Mark Rutherford, born William Hale White in Bedford in 1831, had his life celebrated on Saturday 22 June 2013 at a symposium commemorating the 100th anniversary of his death on 14 March 1913. The Symposium, organised by the Mark Rutherford Society and held at Dr Williams’s Library in London was opened by his great-grandson, John Hale-White (below) and chaired by Professor of English Literature at the University of Bedfordshire, Bob Owens.
William Hale White is generally regarded as the most important novelist of the nineteenth century to have emerged from a Nonconformist background and to have taken Nonconformist life and experience as his main subject. He is undeservedly neglected and the Society’s aim is to redress this. His portrait (above, left) is by Arthur Hughes, drawn in 1887.
He is best known for six novels written under the name Mark Rutherford, published between 1881 and 1896:
The Autobiography of Mark Rutherford (1881);
Mark Rutherford’s Deliverance (1885);
The Revolution in Tanner’s Lane (1887);
Miriam’s Schooling (1890);
Catherine Furze (1893); and
Clara Hopgood (1896).
The ‘Mark Rutherford’ novels share a power and style which are distinctive in the literary history of their time. George Orwell described Mark Rutherford’s Deliverance as ‘one of the best novels written in English’. D. H. Lawrence wrote, ‘I have always had a great respect for Mark Rutherford . . . so thorough, so sound, and so beautiful’. Arnold Bennett regarded him as ‘a novelist whom one can deeply admire’. Claire Tomalin wrote that White’s novels ‘draw directly on a private store of memories and emotions, and you sense quite strongly that he took up a mask in order to be nakedly confessional in a way he could not otherwise have managed’.
Professor Owens opened the Symposium briefly summarising Mark Rutherford’s life and importance. Roger Pooley, Professor of English Literature at Keele University followed with an assessment of Nonconformist culture and politics in The Revolution in Tanner’s Lane. The panel closed with Professor Valentine Cunningham of Oxford University on ‘Mark Rutherford and the Plight of the Dissenting Aesthete’.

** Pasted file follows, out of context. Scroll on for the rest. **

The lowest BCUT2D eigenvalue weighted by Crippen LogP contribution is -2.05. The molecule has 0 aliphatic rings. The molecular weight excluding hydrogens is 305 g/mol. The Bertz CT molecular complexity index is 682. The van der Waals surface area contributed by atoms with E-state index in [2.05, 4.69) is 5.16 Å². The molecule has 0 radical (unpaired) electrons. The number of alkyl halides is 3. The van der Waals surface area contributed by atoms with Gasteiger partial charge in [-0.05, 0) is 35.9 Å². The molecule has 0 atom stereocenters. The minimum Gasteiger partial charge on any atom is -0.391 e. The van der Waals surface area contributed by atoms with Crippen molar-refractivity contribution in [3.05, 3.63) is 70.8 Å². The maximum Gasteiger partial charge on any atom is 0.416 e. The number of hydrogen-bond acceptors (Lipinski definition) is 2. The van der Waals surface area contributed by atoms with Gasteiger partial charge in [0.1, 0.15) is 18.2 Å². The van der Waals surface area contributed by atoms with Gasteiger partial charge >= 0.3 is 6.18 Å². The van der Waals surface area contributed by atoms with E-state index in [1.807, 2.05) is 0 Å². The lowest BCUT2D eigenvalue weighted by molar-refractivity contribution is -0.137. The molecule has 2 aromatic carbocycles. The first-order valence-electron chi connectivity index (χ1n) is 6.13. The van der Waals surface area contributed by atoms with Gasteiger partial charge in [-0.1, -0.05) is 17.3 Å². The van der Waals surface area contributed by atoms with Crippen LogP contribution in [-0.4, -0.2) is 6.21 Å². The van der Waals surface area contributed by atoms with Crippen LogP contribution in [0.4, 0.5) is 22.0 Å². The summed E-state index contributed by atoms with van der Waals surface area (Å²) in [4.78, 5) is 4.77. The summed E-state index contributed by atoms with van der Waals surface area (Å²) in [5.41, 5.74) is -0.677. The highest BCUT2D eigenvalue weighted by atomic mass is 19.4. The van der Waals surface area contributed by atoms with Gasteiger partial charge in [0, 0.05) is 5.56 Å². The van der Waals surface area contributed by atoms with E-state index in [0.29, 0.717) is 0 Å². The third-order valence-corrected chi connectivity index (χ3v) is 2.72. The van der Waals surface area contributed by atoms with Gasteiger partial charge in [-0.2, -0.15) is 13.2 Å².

After a lunch break in which academics and enthusiasts alike discussed Mark Rutherford over a buffet lunch, some early researchers were remembered. Nicholas Jacobs looked at the contribution of young German researcher Hans Klinke who wrote his thesis in the late 1920s as well as noting that there were translations of Rutherford's books in French, Italian and Czech as well as Japanese. Nick Wilde read a letter from 95-year-old American Wilfred Stone recalling his work on Rutherford in the 1950s and Mike Brealey (author of Bedford's Victorian pilgrim: William Hale White in context, Paternoster Press, 2012) told us about an early British pioneer of Hale studies, Henry Arthur Smith, whose thesis appeared in 1938. The afternoon concluded with Jean-Michel Yvard, from the University of Angiers in France, who discussed whether Mark Rutherford was an agnostic or a believer and Max Saunders, Professor of English at Kings College, London (author of Self Impression: Life-Writing, Autobiografiction, and the Forms of Modern Literature, OUP, 2010), spoke about the nature of fictional autobiography.
The day finished with an entertaining monologue by Mark Crees, Chair of the Mark Rutherford Society, imagining himself at Mark Rutherford’s grave in Groombridge, Kent.
Report contributed by Nick Wilde
PS Mark Rutherford's descriptions of nonconformists in mid-nineteenth century Bedford is drawn upon by the author of BHRS's 2013 volume The Rise of Methodism: a study of Bedfordshire 1736-1751, to be published in 2014.